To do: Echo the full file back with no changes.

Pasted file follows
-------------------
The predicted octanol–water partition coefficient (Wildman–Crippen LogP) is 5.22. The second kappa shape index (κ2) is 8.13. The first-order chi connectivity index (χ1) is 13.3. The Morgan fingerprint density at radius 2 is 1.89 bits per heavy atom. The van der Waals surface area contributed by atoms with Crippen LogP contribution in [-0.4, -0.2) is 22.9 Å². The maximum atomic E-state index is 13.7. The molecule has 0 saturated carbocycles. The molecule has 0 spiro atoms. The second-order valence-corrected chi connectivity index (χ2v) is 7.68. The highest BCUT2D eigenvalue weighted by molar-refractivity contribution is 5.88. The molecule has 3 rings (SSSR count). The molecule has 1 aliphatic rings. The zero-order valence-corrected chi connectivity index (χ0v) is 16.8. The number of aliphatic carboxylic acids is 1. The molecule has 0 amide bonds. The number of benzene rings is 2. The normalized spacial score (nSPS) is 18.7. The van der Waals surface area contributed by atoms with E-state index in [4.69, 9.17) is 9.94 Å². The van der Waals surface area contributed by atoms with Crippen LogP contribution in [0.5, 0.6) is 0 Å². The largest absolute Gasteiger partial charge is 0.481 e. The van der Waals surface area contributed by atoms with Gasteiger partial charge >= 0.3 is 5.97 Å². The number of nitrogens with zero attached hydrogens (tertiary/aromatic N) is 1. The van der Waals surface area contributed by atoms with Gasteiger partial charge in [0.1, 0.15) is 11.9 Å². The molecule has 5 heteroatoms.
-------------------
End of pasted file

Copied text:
The predicted octanol–water partition coefficient (Wildman–Crippen LogP) is 5.22. The second kappa shape index (κ2) is 8.13. The first-order chi connectivity index (χ1) is 13.3. The Morgan fingerprint density at radius 2 is 1.89 bits per heavy atom. The van der Waals surface area contributed by atoms with Crippen LogP contribution in [-0.4, -0.2) is 22.9 Å². The maximum atomic E-state index is 13.7. The molecule has 0 saturated carbocycles. The molecule has 0 spiro atoms. The second-order valence-corrected chi connectivity index (χ2v) is 7.68. The highest BCUT2D eigenvalue weighted by molar-refractivity contribution is 5.88. The molecule has 3 rings (SSSR count). The molecule has 1 aliphatic rings. The zero-order valence-corrected chi connectivity index (χ0v) is 16.8. The number of aliphatic carboxylic acids is 1. The molecule has 0 amide bonds. The number of benzene rings is 2. The normalized spacial score (nSPS) is 18.7. The van der Waals surface area contributed by atoms with E-state index in [4.69, 9.17) is 9.94 Å². The van der Waals surface area contributed by atoms with Crippen LogP contribution in [0.5, 0.6) is 0 Å². The largest absolute Gasteiger partial charge is 0.481 e. The van der Waals surface area contributed by atoms with Gasteiger partial charge >= 0.3 is 5.97 Å². The number of nitrogens with zero attached hydrogens (tertiary/aromatic N) is 1. The van der Waals surface area contributed by atoms with Gasteiger partial charge in [0.1, 0.15) is 11.9 Å². The molecule has 5 heteroatoms.